"Add No Vulgar Hotel to the list of books you must read before you come to Venice." —Donna Leon
This is the definitive book for managing an incurable passion for a decaying, waterlogged village. Whether you already have a raging case of Venetophilia or are among the fifteen million people who yearly put themselves in danger of contracting it, here is where you get your fix of Venetian wit, history, practicality, and enchantment.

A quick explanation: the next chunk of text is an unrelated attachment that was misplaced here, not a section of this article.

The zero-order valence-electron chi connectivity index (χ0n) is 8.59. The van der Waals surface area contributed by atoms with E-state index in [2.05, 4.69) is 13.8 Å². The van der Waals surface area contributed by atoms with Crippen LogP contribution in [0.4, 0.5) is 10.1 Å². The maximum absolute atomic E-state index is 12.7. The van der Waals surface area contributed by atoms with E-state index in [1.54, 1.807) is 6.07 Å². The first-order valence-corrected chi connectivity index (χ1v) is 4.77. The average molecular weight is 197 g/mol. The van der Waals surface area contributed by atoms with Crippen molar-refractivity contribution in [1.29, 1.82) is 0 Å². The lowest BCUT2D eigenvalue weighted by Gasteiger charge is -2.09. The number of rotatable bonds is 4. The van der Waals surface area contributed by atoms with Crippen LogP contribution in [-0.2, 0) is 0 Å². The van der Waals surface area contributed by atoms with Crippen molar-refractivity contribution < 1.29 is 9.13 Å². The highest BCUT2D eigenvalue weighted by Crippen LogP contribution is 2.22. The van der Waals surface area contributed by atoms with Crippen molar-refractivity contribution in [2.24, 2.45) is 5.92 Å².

In a good-natured guide for die-hard "Venetophiles," author and etiquette guru Martin focuses not on the stunning Byzantine architecture of this Italian city but on the unique personality of Venetians themselves. While this fun-to-read paean to the sybaritic delights of la Serenissima offers a compelling window into the city's social history, it should come as no surprise that the author of Miss Manners' Guide to Excruciatingly Correct Behavior is most interested in schooling her readers on how to comport themselves in a city still long on Old World charm and cultural mores. Martin is quick to point out that even the most illustrious tourists (including former Venice visitors Tennyson, Tchaikovsky and Twain) need a bit of good-natured advice on how to present themselves ("Hat etiquette is strict") and interact with others ("Making poetic observations ... should be resisted at any cost"). Martin also dips an enthusiastic toe into the rich history of Venetian food and drink ("Veneto's prosecco is not just cheaper than champagne but better"), painting, poetry and party-going, making the book perfect for a swift, semi-intellectual overview of Venice that goes several steps deeper than the average tourist guide.